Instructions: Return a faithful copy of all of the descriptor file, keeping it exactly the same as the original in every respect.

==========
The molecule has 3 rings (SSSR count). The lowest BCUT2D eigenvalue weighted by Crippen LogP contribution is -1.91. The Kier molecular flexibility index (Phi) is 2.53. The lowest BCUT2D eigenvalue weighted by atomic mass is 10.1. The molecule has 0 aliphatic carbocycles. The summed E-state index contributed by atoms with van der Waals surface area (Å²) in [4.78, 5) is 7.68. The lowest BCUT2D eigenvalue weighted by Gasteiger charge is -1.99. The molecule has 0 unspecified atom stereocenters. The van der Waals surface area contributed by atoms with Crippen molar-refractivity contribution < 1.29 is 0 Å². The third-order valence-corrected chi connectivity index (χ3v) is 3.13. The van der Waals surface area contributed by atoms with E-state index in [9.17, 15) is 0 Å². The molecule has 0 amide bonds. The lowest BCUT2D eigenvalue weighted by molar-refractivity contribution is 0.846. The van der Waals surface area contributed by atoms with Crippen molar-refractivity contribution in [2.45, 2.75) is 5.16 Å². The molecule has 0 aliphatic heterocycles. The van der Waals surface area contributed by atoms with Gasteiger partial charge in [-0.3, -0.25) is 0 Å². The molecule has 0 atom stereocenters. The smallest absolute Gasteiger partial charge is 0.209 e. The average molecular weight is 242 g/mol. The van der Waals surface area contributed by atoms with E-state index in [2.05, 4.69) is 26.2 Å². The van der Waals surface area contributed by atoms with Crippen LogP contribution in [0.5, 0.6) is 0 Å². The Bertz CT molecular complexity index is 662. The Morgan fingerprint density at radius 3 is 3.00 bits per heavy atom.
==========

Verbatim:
The molecule has 3 rings (SSSR count). The lowest BCUT2D eigenvalue weighted by Crippen LogP contribution is -1.91. The Kier molecular flexibility index (Phi) is 2.53. The lowest BCUT2D eigenvalue weighted by atomic mass is 10.1. The molecule has 0 aliphatic carbocycles. The summed E-state index contributed by atoms with van der Waals surface area (Å²) in [4.78, 5) is 7.68. The lowest BCUT2D eigenvalue weighted by Gasteiger charge is -1.99. The molecule has 0 unspecified atom stereocenters. The van der Waals surface area contributed by atoms with Crippen molar-refractivity contribution < 1.29 is 0 Å². The third-order valence-corrected chi connectivity index (χ3v) is 3.13. The van der Waals surface area contributed by atoms with E-state index in [9.17, 15) is 0 Å². The molecule has 0 amide bonds. The lowest BCUT2D eigenvalue weighted by molar-refractivity contribution is 0.846. The van der Waals surface area contributed by atoms with Crippen molar-refractivity contribution in [2.45, 2.75) is 5.16 Å². The molecule has 0 aliphatic heterocycles. The van der Waals surface area contributed by atoms with Gasteiger partial charge in [-0.3, -0.25) is 0 Å². The molecule has 0 atom stereocenters. The smallest absolute Gasteiger partial charge is 0.209 e. The average molecular weight is 242 g/mol. The van der Waals surface area contributed by atoms with E-state index in [2.05, 4.69) is 26.2 Å². The van der Waals surface area contributed by atoms with Crippen LogP contribution in [0.5, 0.6) is 0 Å². The Bertz CT molecular complexity index is 662. The Morgan fingerprint density at radius 3 is 3.00 bits per heavy atom.